Only thing was, he was getting impatient. He kept reading about all these women who took home pregnancy tests really early and got positives. He never pressured me, but I could feel that he was really really hoping I’d try to be one of those women (he’s not always known for his patience). Thing is, I had trained myself for at least the last two years to never take a pregnancy test. Just wait for my period. Because taking a test was stressful and heartbreaking and never positive. I knew that what would be, would be. Whether or not I knew a few days in advance wouldn’t change anything. If I was pregnant, I would find out eventually haha.

I had started spotting a bit. That usually happened in the days leading up to my period. I tried to brace myself for a disappointing outcome. So what if all the things on the internet said that spotting was more common in women who have had IVF and that implantation bleeding can be a thing. SO WHAT. I had done this so many times before. I was not prepared to break my own heart at home with a pee stick. Let the nurses and doctors do that with their blood test!

We made it as far as 10 days past my IVF transfer. Two days before my scheduled blood test. It was a Saturday morning of the June long weekend. I was getting myself all knotted up worrying about my period arriving and ruining everything. I was so tired of my life revolving around my period and I was nervous that a movie date with my friend in a couple of days would be a bust. I was sick of having to cancel plans (my periods were ridiculously heavy). I was sick of the unknown. I was sick of the unpredictable. I wanted to know if I was pregnant or not so I could get on with my life.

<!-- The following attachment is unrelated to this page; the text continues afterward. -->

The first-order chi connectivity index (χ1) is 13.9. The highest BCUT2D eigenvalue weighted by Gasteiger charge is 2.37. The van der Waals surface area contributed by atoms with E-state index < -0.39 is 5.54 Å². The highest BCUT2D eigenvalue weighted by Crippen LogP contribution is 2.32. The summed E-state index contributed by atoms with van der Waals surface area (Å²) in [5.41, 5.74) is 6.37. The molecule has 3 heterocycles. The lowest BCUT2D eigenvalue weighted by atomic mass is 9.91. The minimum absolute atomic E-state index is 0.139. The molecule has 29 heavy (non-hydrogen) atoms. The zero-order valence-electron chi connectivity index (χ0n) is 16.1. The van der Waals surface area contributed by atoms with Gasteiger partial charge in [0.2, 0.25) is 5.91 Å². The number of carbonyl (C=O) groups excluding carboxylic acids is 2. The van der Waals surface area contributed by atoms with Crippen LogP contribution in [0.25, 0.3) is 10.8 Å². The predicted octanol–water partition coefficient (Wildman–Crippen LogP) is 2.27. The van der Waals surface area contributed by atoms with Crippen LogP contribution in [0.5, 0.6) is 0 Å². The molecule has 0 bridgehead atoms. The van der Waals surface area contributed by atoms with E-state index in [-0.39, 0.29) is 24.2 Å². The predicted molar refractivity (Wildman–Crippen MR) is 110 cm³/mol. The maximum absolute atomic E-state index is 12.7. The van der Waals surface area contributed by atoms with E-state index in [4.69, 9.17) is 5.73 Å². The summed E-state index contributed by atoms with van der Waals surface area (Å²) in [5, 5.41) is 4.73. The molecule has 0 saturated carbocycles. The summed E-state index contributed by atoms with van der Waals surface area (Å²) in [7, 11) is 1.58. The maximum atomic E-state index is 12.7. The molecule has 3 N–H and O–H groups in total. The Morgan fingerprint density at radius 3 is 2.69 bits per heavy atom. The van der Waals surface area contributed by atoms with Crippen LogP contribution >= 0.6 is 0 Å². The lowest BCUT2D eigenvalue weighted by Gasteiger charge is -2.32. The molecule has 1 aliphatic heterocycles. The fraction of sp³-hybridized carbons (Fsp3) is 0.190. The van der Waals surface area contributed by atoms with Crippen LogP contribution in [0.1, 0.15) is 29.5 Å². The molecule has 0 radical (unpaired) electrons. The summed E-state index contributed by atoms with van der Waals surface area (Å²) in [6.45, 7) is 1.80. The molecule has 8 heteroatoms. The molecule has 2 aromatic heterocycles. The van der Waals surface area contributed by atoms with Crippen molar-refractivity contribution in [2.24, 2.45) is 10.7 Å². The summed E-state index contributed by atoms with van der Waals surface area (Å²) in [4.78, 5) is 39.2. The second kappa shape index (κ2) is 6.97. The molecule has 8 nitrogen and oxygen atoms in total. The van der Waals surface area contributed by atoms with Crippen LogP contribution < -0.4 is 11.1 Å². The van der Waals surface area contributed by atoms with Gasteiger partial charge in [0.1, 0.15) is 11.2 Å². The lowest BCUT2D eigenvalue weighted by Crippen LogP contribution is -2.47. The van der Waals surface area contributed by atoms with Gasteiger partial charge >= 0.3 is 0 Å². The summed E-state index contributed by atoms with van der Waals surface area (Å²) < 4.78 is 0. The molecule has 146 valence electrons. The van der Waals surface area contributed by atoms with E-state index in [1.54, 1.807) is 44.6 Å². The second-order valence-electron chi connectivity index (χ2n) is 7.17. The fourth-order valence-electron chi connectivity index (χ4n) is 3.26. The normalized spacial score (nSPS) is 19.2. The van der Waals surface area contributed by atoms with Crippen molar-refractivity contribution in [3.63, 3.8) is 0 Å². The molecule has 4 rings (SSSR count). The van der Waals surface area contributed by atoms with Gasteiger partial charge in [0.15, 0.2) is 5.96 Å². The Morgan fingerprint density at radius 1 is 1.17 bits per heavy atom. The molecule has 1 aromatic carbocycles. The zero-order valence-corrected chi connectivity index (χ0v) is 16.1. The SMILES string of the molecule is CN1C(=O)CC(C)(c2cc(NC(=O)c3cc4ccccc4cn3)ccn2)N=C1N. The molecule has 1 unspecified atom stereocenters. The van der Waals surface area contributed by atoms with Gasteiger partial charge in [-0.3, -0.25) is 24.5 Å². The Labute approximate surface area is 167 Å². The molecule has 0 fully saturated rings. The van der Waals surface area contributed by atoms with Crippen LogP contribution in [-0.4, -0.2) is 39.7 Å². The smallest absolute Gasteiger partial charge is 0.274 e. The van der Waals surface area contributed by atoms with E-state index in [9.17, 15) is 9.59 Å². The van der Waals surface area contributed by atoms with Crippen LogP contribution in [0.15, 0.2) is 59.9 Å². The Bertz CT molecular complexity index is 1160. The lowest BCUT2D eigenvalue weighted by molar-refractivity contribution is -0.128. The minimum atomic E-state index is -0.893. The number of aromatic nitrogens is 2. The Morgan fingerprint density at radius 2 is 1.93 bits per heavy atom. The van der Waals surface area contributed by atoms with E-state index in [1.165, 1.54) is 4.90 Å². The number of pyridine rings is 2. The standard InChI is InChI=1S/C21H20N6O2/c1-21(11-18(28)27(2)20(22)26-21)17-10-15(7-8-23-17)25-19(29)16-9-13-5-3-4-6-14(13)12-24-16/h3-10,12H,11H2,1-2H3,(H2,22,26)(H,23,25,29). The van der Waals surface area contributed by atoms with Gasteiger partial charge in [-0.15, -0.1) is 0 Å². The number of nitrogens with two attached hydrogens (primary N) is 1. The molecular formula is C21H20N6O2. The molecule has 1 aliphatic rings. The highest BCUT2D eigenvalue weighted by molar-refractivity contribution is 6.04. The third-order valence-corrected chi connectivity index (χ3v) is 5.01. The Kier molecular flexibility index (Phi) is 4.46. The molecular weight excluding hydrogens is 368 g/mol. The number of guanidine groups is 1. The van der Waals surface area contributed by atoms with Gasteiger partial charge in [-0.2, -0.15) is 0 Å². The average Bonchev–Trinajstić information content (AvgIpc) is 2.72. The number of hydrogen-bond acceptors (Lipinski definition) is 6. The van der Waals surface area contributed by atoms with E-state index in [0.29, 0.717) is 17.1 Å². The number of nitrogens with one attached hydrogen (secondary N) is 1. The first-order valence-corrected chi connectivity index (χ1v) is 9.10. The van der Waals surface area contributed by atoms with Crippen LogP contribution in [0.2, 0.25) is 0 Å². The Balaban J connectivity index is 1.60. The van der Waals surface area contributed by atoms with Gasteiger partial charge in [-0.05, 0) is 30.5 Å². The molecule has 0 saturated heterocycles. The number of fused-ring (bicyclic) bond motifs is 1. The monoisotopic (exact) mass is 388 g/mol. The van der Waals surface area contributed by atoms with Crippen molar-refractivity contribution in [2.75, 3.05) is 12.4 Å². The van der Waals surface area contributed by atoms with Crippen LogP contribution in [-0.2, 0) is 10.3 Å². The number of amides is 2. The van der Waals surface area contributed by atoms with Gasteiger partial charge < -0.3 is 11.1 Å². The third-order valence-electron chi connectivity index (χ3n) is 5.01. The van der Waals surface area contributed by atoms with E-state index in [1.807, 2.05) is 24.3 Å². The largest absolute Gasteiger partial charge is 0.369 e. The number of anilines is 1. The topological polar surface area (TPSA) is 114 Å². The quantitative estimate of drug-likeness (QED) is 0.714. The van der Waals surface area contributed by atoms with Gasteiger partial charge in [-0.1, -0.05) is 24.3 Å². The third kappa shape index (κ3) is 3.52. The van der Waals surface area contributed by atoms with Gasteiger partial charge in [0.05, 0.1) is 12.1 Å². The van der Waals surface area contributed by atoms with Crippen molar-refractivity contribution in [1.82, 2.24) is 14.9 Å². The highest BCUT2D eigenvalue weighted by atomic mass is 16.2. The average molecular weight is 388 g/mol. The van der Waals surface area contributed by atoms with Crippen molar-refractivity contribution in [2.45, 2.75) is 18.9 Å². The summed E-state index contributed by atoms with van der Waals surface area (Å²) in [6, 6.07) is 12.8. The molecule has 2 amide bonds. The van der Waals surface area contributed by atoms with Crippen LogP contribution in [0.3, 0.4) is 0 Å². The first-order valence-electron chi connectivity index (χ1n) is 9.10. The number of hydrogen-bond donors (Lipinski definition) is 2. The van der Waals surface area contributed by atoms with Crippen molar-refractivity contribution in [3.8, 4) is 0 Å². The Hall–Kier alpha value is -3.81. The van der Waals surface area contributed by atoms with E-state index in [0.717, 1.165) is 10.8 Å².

I had it in my head that it was far too early to test, but Mr Unprepared (buoyed by the resounding idiocy of the internet haha) was in disagreement. He had seen my frustration and finally he had his chance to quietly suggest I take a test. He must have been so relieved when I said I would. He wasn’t the only person dying of suspense.

He left the bedroom to tend to the Little Mister – getting him breakfast and such. I took that chance to head to the toilet with an old test I’d had in the bathroom drawer for about a year (I couldn’t believe it wasn’t out of date yet). I followed the instructions and I stood in the toilet (not in the bowl just in that tiny room haha) and waited. I knew from that fateful positive test with the Little Mister 6 years prior that if it was going to be a great result, it wouldn’t take long for the second line to show.

I wasn’t too optimistic. I figured that I might get a super faint line that you had to squint at to see. That this test might tell me nothing. But I was so sick of not knowing, I was willing to take a chance.

Soon a faint second line showed up. I sighed and thought – yep. It’s super faint. I don’t know about this.

I kept staring. The three minutes wasn’t up.

The line progressively got stronger and stronger before my disbelieving eyes. My brain really wasn’t catching up, to be honest.

 

Soon the line was only a millionth of a shade lighter than the control line.

I stood there in shock. I was willing this strange new information to go into my brain. I kept saying to myself (not out loud), YOU ARE PREGNANT. I’M PREGNANT. HOLY SHIT. I’M PREGNANT. NO FOR REAL. I’M PREGNANT. AFTER ALL THIS TIME I AM PREGNANT. LISTEN TO ME, YOU DUMBO, YOU’RE PREGNANT.

Finally it registered. I started crying. 3 years worth of tears. Oh gosh I’m tearing up writing this.

Mr Unprepared eventually managed to extricate himself from the Little Mister’s breakfast demands and came to check on me. He saw me crying and he went straight into comfort and sympathy mode. He hugged me tight and kept saying, “I’m sorry. It’s going to be alright. It’s going to be OK. I’m sorry.”